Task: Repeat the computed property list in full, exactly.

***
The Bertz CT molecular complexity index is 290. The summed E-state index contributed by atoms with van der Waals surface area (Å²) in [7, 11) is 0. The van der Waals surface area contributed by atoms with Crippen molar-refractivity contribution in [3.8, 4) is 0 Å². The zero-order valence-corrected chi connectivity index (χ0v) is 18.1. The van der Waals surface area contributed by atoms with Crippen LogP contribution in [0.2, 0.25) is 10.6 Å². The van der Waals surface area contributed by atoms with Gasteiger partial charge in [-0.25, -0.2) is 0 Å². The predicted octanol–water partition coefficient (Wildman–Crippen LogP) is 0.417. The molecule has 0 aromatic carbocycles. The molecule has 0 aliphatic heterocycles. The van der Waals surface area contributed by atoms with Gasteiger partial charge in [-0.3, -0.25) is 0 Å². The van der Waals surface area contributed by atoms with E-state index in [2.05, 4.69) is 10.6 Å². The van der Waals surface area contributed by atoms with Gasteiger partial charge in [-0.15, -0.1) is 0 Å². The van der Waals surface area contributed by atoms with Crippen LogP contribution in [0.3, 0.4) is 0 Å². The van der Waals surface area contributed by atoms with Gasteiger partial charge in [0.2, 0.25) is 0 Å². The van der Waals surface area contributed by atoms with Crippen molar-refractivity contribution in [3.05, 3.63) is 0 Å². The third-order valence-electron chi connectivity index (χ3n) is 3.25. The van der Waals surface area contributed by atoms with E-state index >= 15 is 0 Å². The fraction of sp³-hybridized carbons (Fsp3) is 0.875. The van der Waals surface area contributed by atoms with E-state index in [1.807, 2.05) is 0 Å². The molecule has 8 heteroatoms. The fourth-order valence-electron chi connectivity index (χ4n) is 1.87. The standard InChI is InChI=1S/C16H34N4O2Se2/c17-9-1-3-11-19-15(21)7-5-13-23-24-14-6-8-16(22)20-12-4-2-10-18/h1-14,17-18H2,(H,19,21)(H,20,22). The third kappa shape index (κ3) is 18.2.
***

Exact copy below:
The Bertz CT molecular complexity index is 290. The summed E-state index contributed by atoms with van der Waals surface area (Å²) in [7, 11) is 0. The van der Waals surface area contributed by atoms with Crippen molar-refractivity contribution in [3.8, 4) is 0 Å². The zero-order valence-corrected chi connectivity index (χ0v) is 18.1. The van der Waals surface area contributed by atoms with Crippen LogP contribution in [0.2, 0.25) is 10.6 Å². The van der Waals surface area contributed by atoms with Gasteiger partial charge in [-0.25, -0.2) is 0 Å². The predicted octanol–water partition coefficient (Wildman–Crippen LogP) is 0.417. The molecule has 0 aromatic carbocycles. The molecule has 0 aliphatic heterocycles. The van der Waals surface area contributed by atoms with Gasteiger partial charge in [-0.3, -0.25) is 0 Å². The van der Waals surface area contributed by atoms with E-state index in [2.05, 4.69) is 10.6 Å². The van der Waals surface area contributed by atoms with Gasteiger partial charge in [-0.15, -0.1) is 0 Å². The van der Waals surface area contributed by atoms with Crippen LogP contribution in [0.3, 0.4) is 0 Å². The van der Waals surface area contributed by atoms with Gasteiger partial charge in [0.2, 0.25) is 0 Å². The van der Waals surface area contributed by atoms with Crippen molar-refractivity contribution in [3.05, 3.63) is 0 Å². The third-order valence-electron chi connectivity index (χ3n) is 3.25. The van der Waals surface area contributed by atoms with E-state index >= 15 is 0 Å². The fraction of sp³-hybridized carbons (Fsp3) is 0.875. The van der Waals surface area contributed by atoms with E-state index in [1.807, 2.05) is 0 Å². The molecule has 8 heteroatoms. The fourth-order valence-electron chi connectivity index (χ4n) is 1.87. The standard InChI is InChI=1S/C16H34N4O2Se2/c17-9-1-3-11-19-15(21)7-5-13-23-24-14-6-8-16(22)20-12-4-2-10-18/h1-14,17-18H2,(H,19,21)(H,20,22). The third kappa shape index (κ3) is 18.2.